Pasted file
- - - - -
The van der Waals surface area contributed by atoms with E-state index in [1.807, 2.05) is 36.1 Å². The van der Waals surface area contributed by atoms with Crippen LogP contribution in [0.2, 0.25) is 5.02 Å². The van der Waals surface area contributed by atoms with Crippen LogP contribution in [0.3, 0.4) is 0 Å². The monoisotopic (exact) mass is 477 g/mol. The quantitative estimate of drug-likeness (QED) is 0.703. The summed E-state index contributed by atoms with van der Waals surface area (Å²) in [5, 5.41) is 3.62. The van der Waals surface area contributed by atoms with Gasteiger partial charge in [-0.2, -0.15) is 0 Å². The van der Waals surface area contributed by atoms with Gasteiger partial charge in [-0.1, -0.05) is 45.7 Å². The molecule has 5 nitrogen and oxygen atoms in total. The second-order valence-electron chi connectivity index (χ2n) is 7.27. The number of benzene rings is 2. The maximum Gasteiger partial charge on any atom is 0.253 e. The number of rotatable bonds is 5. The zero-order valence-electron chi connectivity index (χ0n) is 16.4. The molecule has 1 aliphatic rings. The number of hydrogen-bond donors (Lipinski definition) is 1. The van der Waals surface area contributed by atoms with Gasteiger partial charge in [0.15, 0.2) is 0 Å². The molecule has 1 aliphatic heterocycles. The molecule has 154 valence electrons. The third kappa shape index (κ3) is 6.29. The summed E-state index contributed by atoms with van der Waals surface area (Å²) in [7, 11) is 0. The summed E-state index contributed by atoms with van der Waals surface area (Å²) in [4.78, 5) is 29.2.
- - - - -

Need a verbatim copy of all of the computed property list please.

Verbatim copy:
The van der Waals surface area contributed by atoms with E-state index in [1.807, 2.05) is 36.1 Å². The van der Waals surface area contributed by atoms with Crippen LogP contribution in [0.2, 0.25) is 5.02 Å². The van der Waals surface area contributed by atoms with Crippen LogP contribution in [0.3, 0.4) is 0 Å². The monoisotopic (exact) mass is 477 g/mol. The quantitative estimate of drug-likeness (QED) is 0.703. The summed E-state index contributed by atoms with van der Waals surface area (Å²) in [5, 5.41) is 3.62. The van der Waals surface area contributed by atoms with Gasteiger partial charge in [-0.2, -0.15) is 0 Å². The van der Waals surface area contributed by atoms with Gasteiger partial charge in [-0.1, -0.05) is 45.7 Å². The molecule has 5 nitrogen and oxygen atoms in total. The second-order valence-electron chi connectivity index (χ2n) is 7.27. The number of benzene rings is 2. The maximum Gasteiger partial charge on any atom is 0.253 e. The number of rotatable bonds is 5. The zero-order valence-electron chi connectivity index (χ0n) is 16.4. The molecule has 1 aliphatic rings. The number of hydrogen-bond donors (Lipinski definition) is 1. The van der Waals surface area contributed by atoms with Gasteiger partial charge in [0.15, 0.2) is 0 Å². The molecule has 1 aliphatic heterocycles. The molecule has 154 valence electrons. The third kappa shape index (κ3) is 6.29. The summed E-state index contributed by atoms with van der Waals surface area (Å²) in [7, 11) is 0. The summed E-state index contributed by atoms with van der Waals surface area (Å²) in [4.78, 5) is 29.2.